Medical oxygen supplies are “dangerously low” across Ukrainian hospitals, with transport routes limited due to Russian violence
The World Health Organisation said that medical oxygen supplies could run out across Ukrainian hospitals.
This looming health crisis is happening because trucks carrying the oxygen – and key chemicals needed for ventilators – are unable to make it to hospitals, due to ongoing Russian violence.
Oxygen levels are “dangerously low”
Dr Tedros Adhanom Ghebreyesus, WHO Director-General, said that these levels of oxygen are “dangerously low”.
On 27 February, the WHO said that medical oxygen supplies were set to run out in some hospitals in the next 24 hours.
In an earlier statement, Dr Ghebreyesus said: “The World Health Organization (WHO) is deeply concerned for the health of the people of Ukraine in the escalating crisis. The health system must continue to function to deliver essential care to people for all health issues, from COVID-19 to cancer, diabetes and tuberculosis, to mental health issues, especially for vulnerable groups such as older persons and migrants.”
At the moment, Ukraine is in the middle of an Omicron wave – expected to last until April. Last estimates – with the expectation that future data will no longer be 100% reflective of the truth – put 1,700 people in ICU care due to COVID.
On 4 February, 2022, Ukraine saw 43,778 infections in one day.
While these levels peaked in early February, the risk to hospitalised individuals is now compounded by a lack of treatment resources. Ukraine is also the least-vaccinated country in Europe, with 34.07% of its population fully inoculated against COVID.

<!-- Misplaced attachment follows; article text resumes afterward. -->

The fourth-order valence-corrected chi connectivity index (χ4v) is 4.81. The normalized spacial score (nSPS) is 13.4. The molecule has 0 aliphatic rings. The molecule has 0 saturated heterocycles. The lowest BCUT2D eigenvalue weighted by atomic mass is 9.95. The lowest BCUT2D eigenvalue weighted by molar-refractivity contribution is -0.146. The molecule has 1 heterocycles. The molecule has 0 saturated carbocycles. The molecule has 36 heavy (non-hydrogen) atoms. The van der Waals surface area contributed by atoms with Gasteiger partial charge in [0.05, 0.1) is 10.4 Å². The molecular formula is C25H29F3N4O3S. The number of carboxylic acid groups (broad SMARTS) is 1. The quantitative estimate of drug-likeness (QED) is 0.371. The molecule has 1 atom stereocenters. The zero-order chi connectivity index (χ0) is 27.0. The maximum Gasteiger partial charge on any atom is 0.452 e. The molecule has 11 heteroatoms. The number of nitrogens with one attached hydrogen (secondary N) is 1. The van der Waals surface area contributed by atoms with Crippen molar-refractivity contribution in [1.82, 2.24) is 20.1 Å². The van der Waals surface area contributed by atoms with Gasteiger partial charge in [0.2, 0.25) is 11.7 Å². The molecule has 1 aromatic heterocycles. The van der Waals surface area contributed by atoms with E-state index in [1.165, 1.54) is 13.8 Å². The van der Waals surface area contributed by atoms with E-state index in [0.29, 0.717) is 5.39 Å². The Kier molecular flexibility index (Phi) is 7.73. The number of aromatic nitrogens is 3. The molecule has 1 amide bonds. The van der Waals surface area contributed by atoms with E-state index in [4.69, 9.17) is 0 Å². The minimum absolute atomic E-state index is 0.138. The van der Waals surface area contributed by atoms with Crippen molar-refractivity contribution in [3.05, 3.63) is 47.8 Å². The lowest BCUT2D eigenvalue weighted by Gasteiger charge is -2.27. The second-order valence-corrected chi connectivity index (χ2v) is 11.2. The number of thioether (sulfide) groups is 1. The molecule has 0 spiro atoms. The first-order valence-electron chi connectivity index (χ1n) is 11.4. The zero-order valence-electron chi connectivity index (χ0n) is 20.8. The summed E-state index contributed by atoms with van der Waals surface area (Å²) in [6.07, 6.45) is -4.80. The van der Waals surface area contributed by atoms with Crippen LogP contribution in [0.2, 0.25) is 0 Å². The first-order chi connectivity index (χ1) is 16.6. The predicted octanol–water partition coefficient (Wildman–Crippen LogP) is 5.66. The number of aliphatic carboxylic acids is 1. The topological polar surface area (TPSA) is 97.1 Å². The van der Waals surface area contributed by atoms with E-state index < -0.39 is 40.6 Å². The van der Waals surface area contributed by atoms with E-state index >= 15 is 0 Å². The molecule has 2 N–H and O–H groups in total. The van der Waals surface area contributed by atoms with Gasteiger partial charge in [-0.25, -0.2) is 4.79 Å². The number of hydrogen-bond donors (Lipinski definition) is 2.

The importance of oxygen across healthcare
Medical oxygen supplies can often be the difference between life and death in a COVID Intensive Care Ward. For other health emergencies, such as children born with lung issues, access to oxygen is critical to survival.
Across the world, oxygen became an increasingly invaluable resource when the COVID pandemic struck. The early clamour for ventilators in Italy signalled the beginning of the public health strain in Europe. In India there were devastating scenes as hospitals experienced preventable deaths due to to lack of oxygen and ventilation resources.
Right now, the WHO predicts that there will be a surge of oxygen need by 20-25% in comparison to previous needs.
The most crucial thing is a functional transport corridor. The health organisation are working to establish a logistics corridor through Poland, which would deliver oxygen – in both liquid and cylinder form – from other regions.
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